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Appendix C Summaries of Meetings with Representatives of State and Local Education Agencies SUMMARY OF MEETING WITH REPRESENTATIVES OF STATE EDUCATION AGENCIES APRIL 16, 1986 San Francisco The purpose of the meeting between representatives of state edu- cation agencies (see the list of participants below) and members of the committee was to provide an opportunity to discuss mutual interests concerning the assessment of the quality of science and mathematics education. The committee presented some preliminary ideas on six indicator areas and asked for reactions from the state representatives as well as discussion of additional concerns they wished to raise. Committee members summarized draft statements that had been circulated before the meeting on assessment of the quality of the curriculum, teacher effectiveness, student learning, investment of resources, student attitudes and motivation, and scientific literacy. Following each presentation, the state representatives commented on the feasibility and desirability of the suggested indicators and proposed other indicators that might be considered. The comments and discussion are summarized below under each indicator area. 181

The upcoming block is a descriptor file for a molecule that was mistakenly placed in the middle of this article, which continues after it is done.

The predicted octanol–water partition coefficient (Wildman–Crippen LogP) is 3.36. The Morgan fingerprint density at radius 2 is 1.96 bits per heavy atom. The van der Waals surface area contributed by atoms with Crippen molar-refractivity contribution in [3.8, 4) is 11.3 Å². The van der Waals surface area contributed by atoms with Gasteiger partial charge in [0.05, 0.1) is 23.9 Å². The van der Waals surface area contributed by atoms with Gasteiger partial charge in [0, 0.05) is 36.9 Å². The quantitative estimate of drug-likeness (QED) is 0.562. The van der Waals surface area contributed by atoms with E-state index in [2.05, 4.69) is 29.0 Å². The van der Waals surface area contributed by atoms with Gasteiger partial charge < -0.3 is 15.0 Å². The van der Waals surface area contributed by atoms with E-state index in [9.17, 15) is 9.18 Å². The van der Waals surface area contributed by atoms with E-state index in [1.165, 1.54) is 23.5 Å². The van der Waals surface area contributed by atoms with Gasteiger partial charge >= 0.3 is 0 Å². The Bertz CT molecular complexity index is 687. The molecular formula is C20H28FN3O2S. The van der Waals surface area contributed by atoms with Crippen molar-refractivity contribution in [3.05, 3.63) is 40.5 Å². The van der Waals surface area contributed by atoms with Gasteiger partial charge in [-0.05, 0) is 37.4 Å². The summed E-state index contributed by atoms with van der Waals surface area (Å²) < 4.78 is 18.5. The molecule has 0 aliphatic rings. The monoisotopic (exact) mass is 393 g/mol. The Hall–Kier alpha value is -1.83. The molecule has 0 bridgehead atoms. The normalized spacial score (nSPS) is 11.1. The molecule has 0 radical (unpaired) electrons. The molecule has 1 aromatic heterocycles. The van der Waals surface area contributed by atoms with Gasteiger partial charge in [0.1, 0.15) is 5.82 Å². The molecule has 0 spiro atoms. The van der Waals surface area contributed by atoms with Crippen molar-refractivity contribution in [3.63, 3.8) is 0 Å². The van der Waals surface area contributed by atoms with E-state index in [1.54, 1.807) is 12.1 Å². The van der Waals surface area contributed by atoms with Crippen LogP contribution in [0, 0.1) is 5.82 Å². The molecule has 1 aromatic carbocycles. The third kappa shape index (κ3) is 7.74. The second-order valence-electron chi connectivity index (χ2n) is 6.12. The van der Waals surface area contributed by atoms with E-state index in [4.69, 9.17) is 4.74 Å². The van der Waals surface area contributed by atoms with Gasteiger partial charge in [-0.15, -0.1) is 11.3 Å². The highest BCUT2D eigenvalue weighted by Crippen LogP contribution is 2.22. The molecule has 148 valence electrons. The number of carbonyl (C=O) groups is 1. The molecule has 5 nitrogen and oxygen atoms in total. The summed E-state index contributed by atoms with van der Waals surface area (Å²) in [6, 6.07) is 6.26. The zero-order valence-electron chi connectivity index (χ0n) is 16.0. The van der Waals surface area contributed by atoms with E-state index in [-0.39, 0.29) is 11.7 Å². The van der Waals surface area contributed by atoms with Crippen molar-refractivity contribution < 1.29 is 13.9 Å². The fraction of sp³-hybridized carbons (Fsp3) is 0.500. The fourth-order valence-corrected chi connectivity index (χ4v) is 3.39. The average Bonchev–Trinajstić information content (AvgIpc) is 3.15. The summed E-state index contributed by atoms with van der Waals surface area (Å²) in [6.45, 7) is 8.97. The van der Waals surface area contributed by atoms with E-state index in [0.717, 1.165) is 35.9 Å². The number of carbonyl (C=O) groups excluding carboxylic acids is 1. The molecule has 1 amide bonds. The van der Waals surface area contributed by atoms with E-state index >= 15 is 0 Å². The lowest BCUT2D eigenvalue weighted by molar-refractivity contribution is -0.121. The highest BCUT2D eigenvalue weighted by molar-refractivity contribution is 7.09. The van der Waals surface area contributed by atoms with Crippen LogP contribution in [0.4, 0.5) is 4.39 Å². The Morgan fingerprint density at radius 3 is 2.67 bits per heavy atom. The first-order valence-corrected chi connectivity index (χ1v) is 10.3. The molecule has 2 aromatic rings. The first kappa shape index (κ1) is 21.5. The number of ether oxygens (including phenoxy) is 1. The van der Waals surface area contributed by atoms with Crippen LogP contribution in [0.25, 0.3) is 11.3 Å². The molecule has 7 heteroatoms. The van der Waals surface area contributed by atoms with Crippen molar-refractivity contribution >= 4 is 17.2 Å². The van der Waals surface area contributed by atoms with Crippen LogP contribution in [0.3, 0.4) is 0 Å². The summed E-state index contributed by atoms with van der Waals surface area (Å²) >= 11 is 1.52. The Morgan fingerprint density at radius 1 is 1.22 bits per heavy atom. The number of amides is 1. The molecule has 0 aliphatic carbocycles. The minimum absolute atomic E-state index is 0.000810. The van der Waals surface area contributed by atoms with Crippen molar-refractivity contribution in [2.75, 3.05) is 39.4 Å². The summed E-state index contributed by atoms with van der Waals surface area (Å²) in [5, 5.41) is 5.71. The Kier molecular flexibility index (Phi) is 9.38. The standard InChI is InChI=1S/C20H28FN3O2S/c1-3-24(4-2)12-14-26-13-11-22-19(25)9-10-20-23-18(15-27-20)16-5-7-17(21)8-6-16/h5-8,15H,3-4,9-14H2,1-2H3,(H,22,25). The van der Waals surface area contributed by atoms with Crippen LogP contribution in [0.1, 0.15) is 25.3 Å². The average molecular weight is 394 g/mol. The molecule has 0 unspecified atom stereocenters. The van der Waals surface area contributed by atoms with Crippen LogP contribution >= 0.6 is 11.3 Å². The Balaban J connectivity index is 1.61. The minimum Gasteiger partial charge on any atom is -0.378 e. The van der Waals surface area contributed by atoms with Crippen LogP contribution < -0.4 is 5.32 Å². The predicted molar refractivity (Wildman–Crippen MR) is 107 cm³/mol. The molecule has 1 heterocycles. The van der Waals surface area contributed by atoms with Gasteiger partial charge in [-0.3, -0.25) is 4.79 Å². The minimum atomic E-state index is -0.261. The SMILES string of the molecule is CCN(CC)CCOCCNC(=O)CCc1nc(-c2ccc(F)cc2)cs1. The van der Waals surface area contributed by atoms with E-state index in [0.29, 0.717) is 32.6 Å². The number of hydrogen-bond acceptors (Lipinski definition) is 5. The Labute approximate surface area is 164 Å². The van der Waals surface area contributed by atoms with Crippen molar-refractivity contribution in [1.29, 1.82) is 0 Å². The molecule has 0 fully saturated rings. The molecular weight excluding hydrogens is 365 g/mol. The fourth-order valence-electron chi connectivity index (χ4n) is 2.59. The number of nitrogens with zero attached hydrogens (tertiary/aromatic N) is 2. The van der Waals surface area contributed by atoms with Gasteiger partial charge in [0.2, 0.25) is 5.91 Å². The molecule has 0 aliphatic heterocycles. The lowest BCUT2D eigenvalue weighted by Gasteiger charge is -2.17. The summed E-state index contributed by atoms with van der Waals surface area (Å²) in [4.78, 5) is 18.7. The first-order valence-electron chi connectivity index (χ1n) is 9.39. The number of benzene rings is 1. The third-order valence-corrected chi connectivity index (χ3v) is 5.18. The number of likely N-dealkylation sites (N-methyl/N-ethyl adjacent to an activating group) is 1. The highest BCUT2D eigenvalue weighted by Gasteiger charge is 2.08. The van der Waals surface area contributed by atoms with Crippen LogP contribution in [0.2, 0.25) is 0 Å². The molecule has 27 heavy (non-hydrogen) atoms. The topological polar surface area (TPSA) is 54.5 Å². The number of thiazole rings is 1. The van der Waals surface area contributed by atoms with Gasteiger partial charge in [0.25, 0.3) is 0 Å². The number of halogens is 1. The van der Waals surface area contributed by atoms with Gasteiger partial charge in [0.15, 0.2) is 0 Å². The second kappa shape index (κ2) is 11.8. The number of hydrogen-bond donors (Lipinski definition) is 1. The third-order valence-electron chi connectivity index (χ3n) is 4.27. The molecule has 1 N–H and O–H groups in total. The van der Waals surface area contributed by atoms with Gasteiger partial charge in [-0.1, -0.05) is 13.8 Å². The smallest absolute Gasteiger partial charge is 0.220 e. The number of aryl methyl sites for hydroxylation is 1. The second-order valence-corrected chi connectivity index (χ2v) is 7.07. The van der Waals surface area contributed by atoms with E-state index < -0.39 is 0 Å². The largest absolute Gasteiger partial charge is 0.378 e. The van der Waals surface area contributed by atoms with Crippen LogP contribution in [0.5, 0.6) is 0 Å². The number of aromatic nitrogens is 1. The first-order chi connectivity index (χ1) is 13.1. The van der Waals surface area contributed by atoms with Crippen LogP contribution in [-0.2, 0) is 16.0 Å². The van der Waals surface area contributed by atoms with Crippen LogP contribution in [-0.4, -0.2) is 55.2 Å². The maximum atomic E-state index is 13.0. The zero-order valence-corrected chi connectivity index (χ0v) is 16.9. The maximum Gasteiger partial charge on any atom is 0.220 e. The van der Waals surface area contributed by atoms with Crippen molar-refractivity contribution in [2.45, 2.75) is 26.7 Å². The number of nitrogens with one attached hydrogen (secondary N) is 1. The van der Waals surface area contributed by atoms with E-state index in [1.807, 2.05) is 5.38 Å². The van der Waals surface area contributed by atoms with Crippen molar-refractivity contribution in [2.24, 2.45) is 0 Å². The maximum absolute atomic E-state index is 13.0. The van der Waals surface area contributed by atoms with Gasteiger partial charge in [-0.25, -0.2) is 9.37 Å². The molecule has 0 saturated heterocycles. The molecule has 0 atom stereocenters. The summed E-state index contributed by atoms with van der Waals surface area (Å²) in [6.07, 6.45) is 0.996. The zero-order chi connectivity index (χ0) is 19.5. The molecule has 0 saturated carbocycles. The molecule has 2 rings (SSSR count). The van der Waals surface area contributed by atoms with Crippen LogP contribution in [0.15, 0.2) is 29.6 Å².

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182 APPENDIX C Quality of the Curriculum . A framework for assessing the quantity and quality of curriculum content in each subject area would be very useful and desirable at this time. The response to the construction of such frameworks would be positive on the part of those concerned with educational improve- ment because more direction is needed on priorities in curriculum content. In that connection, it might be worthwhile to review curric- ular frameworks used in other nations, for example, West Germany, France, Japan, and Great Britain. . The coherence of the curriculum across grade levels is important. The quality and quantity of subject matter to which a student is exposed should not be assessed within a grade level or course only, but over a reasonable period of schooling, e.g., primary grades. In that way there could be some latitude regarding the sequencing of units, for example, a core topic might be taught in either third or fourth grade. The framework idea might lead to a useful "national grid" of science and mathematics subject matter that identifies key concepts and processes to be included in the curriculum but without specifying the exact placement. . It may be difficult to capture quality in science curricula through the framework concept as outlined by the committee, because there are different approaches and philosophies that prevail in the teaching of science, often having to do with the sequencing of topics. But if the sequence or grade level for introducing a particular topic is not highly specified in the framework, teaching approach may not be an Issue. . It is critical to maintain the distinction between a "national" curriculum framework and a "federal" curriulum framework-that is, between a set of guidelines developed by one or more nationally recognized groups and a prescribed course of studies mandated by a central authority. A national framework could have an important function in making possible comparisons and evaluations of the con- tent of various state assessment tests and commercial achievement tests in specific subjects. South Carolina has developed a science curriculum framework for grades 1 through 8 that may be of use to the committee as an example and for comparison with other frameworks. South Carolina would have found the product of a national effort, such as the cur- rent one by the committee, valuable when they were working on a state framework. California also has developed a science curriculum framework in conjunction with the new state science assessment test